Morning Report: The fine crew at TechCrunch scooped last night that Slack is raising $400 million at a $7 billion valuation. How does that measure compared to what we know about Slack’s financial performance?
TechCrunch’s Ingrid Lunden and Josh Constine reported that workplace collaboration tool Slack is back at the funding well, this time hunting for $400 million at a $7 billion valuation. A year ago, Slack raised $250 million at a roughly $5 billion valuation, bringing its total capital raised to around $790 million at the time.
Another $400 million would put Slack over the $1 billion raised threshold. And with a valuation of $7 billion, Slack would push higher into the upper crust of global unicorns.
The possible new round raises two questions: why is Slack raising again, and is the company worth $7 billion?
Why Raise Now?
The company is likely raising now because it can access the capital. Markets are hot, mega-rounds are in vogue, and Slack is a badge that anyone would want in their portfolio. And while I doubt Slack will struggle to find $400 million, the firm will have a harder time getting the same stack of money in a year’s time if market conditions deteriorate.
Getting cash while the market is willing to charge you a minimum for it is intelligent. And with competitors far from quashed, Slack may need an infusion to build out its own service while fending off rivals hungry for its rapidly expanding recurring revenue.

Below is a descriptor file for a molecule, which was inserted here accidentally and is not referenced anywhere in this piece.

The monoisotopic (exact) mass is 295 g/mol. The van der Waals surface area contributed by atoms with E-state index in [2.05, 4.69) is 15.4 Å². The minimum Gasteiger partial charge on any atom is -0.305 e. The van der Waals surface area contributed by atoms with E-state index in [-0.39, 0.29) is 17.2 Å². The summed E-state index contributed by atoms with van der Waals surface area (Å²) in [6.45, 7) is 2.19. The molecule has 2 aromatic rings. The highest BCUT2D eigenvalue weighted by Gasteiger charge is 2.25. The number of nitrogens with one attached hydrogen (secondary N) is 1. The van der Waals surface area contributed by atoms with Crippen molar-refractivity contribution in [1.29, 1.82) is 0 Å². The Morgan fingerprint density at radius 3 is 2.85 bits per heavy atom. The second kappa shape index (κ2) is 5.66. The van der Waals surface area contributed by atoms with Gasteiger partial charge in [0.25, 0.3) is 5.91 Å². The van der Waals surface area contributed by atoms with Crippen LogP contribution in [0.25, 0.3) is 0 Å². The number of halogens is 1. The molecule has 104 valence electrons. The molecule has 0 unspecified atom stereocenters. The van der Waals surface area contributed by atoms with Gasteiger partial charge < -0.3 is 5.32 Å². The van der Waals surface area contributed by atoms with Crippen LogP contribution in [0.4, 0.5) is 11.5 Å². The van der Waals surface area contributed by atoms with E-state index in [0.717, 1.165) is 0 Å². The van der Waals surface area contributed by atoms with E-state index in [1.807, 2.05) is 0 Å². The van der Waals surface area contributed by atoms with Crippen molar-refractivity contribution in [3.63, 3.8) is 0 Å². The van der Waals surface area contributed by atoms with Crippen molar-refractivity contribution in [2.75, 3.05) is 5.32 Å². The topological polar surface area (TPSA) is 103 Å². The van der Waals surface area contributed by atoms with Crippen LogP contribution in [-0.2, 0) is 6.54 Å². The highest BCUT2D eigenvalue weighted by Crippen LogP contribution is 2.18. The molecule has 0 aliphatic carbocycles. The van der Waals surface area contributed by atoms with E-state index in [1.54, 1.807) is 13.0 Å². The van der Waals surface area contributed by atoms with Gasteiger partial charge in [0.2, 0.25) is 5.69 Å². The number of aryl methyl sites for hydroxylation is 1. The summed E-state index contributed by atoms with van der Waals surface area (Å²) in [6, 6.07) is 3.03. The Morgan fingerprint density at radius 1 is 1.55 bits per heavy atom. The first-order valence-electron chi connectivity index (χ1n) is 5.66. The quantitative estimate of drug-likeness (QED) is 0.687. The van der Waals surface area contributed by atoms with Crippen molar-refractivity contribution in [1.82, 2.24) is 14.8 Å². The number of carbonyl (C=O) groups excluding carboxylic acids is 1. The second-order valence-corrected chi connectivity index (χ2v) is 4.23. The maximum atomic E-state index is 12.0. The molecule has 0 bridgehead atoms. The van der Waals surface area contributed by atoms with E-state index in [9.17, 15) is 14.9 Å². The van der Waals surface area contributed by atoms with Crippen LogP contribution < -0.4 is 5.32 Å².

On the competitive front, Slack may have neutered Atlatssian’s potential rival to its platform, but that doesn’t mean that Alibaba’s DingTalk or Microsoft’s Teams products have been dealt with. DingTalk is said to be the largest office chat app, and Microsoft is investing in Teams heavily, including releasing a free version of the product.
And while Slack is well capitalized, Alibaba and Microsoft are capital made flesh.
Why $7 Billion?
Crunchbase News previously took a look at Slack’s paid seat count and reported ARR figures to figure out how much revenue the technology company pulls in from each of its users.
In September of 2017, Slack had 2 million paid seats and ARR of around $200 million. In May of 2018, the firm noted it had reached the 3 million paid seats, but declined to detail its then-current ARR. Using other public and reported data (here) we estimated with moderate confidence that Slack was likely around the $300 million ARR mark early this summer.
It took Slack from September to May to add 1 million paid seats. It seems unlikely that Slack has added another million between May and August. As such, Slack’s ARR is probably under the $400 million mark today.
If we presume that Slack has reached the $350 million ARR threshold, a $7 billion valuation would value Slack at 20 times its current annual recurring revenue.
That sounds high until you realize that Slack is accreting ARR at a silly clip, pushing that multiple quickly down. Investors are willing to pay for growth today, so why not park your capital in a company that only grows? It just makes sense from the current investor perspective.
Slack will need to grow into its $7 billion valuation, but that’s fine. The company will have the capital to do so.
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